Marble Hall Gatekeeper's Lodge [1901- ]
The site of No. 1 Conduit Road is composed of a block of 20-storey government quarters (30-40 years old) and a two-storey pitched-roof building (hereafter, “the building”). Historical records show that the building was built as the Gatekeeper’s Lodge (守衛室) of Marble Hall (雲石堂) which was the private residence of Sir Paul Chater (遮打爵士) (1846-1926), a Calcutta-born Armenian merchant of great wealth.
The Gatekeeper’s Lodge was probably built in 1901/1902 when Marble Hall was built but in any case no later than 1918, when it appears in a site plan prepared by the Director of Public Works. Located at a site some 500 feet above sea level, Marble Hall was executed in marble specially quarried in Italy and Greece and polished in Belgium. It has been regarded as one of the finest buildings ever constructed in Hong Kong. It stood on a site where the above-said block of government quarters stands today. The main building of Marble Hall has disappeared, but the photos enclosed to the Colonial Office files reveal how palatial and sumptuously furnished a home it once was.
Sir Paul Chater was a multi-layered and rich personality in Hong Kong. He had a finger in different kinds of profitable pie – wharfing, electricity, trams, ferries, banking, hotels and land. He served as an appointed unofficial member of the Legislative Council for nearly 20 years. He presided over the Jockey Club for many years. He funded the construction of St. Andrew’s Church in Kowloon and the clock tower of the HKU Main Building. He donated his private art collections to Hong Kong Government. Sir Paul Chater’s will stipulated Marble Hall be bequeathed to Hong Kong Government upon the death of his wife. After she died in 1935, Marble Hall became the colony’s “Admiralty House” – the official residence of the Naval Commander-in-Chief – until World War II when the Japanese took it over.
In May 1946 Marble Hall was devastated by a fire. It stood empty until it was demolished in 1953 to make way for redevelopment, leaving the Gatekeeper’s Lodge as the only reminder of Chater’s residence. Shortly after World War II, the Gatekeeper’s Lodge was leased to the Royal Interocean Lines for use. Later on, the Government took it over and used it as government staff quarters. Before 2000, it was used by the now-defunct Urban Services Department (USD) as staff quarters. It was called “Marble Hall USD Staff Quarters” in the 1990s, then “Chater Hall Gardener’s Quarters”. Until recent times, the building has been partially used for storage by landscape staff and partially vacant. Nowadays, it is totally vacant.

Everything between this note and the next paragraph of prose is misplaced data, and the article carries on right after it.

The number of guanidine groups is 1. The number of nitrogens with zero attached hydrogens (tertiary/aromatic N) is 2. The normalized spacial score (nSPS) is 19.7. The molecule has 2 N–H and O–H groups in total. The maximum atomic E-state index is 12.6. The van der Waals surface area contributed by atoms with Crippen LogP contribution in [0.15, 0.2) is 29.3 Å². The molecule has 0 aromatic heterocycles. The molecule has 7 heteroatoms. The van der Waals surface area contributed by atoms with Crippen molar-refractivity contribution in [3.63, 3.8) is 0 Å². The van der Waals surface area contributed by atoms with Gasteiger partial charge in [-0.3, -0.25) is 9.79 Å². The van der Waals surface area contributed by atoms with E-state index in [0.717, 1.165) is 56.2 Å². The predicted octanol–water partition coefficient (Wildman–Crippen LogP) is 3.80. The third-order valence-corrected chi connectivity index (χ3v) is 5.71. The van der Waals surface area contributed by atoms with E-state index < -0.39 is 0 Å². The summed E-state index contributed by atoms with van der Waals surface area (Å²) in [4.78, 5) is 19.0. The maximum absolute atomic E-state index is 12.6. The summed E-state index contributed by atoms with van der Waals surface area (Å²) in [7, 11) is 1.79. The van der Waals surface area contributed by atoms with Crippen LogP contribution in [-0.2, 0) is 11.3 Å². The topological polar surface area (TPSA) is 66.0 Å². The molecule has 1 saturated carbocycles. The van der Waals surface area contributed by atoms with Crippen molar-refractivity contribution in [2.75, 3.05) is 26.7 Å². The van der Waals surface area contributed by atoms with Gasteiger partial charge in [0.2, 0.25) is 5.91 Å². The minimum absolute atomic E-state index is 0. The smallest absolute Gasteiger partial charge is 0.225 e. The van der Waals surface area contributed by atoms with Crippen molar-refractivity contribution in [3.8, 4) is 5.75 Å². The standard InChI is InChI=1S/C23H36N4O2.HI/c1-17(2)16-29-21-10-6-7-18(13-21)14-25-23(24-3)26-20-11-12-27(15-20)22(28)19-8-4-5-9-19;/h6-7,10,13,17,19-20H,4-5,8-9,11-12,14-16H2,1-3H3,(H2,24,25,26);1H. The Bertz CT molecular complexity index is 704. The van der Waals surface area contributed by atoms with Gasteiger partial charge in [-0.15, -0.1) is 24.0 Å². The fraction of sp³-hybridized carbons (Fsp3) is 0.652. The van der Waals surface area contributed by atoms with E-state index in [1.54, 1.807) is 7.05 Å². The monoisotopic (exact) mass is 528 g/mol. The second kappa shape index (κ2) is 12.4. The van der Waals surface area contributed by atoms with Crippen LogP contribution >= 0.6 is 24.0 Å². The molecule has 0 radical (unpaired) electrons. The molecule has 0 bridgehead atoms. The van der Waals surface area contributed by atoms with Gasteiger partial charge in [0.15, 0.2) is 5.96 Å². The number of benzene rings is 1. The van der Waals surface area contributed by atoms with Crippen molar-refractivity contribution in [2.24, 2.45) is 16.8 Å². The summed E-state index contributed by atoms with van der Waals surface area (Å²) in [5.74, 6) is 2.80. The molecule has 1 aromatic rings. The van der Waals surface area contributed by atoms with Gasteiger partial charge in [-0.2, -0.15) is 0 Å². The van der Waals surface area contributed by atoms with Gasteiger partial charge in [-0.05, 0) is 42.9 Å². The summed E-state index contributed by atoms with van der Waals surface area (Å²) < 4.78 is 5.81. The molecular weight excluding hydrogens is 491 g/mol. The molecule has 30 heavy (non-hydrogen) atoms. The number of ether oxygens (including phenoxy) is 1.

The building falls on a triangular site opposite the 20-storey government quarters to its south and Botanic Terrace (芝蘭台) to its north. It is elevated above the level of Conduit Road on a platform cut into the hillside supported by stone retaining walls built of layers of granite blocks. The granite walls form a habitat for trees whose roots sprawl densely on the wall surfaces, providing a means of anchorage. The entrance way is built of a grand flight of granite steps. The building is a two-storey Chinese tiled pitched-roof structure. Typical architectural features include a verandah with iron railings, expressed rainwater pipes and a chimney stack to serve the kitchen. The exterior wall of the building facing Botanic Terrace is of painted brickwork with regular rows of casement windows at each floor level. Many of the original doors and louvered timber shutters still remain. The use of Chinese tiles for the pitched roof supported on timber frame is a local adaptation.
The building bears witness to Chater’s residence and should be preserved if at all possible as a very fine example of this form of architecture in its setting. It has built heritage value, giving us a glimpse of the past. As far as can be seen there have not been any major alterations so that the building retains its authenticity. At least one window frame has been replaced with aluminium one, but this alteration may be reversible.
The building and its immediate environs are of considerable social value and local interest. Clearly associated with Sir Paul Chater’s home, the building gives us a glimpse of the past. The stone walls with old trees growing on them contribute to the landscape character of the area. The graded historic buildings nearest to it include Hong Kong Catholic Cathedral of the Immaculate Conception (天主教聖母無原罪主教座堂) at No. 16 Caine Road and Jamia Mosque (清真寺) at No. 30 Shelley Street. If the building is to be saved an appropriate adaptive re-use needs to be found which would showcase it to the public and also to tourists as an image of old Hong Kong.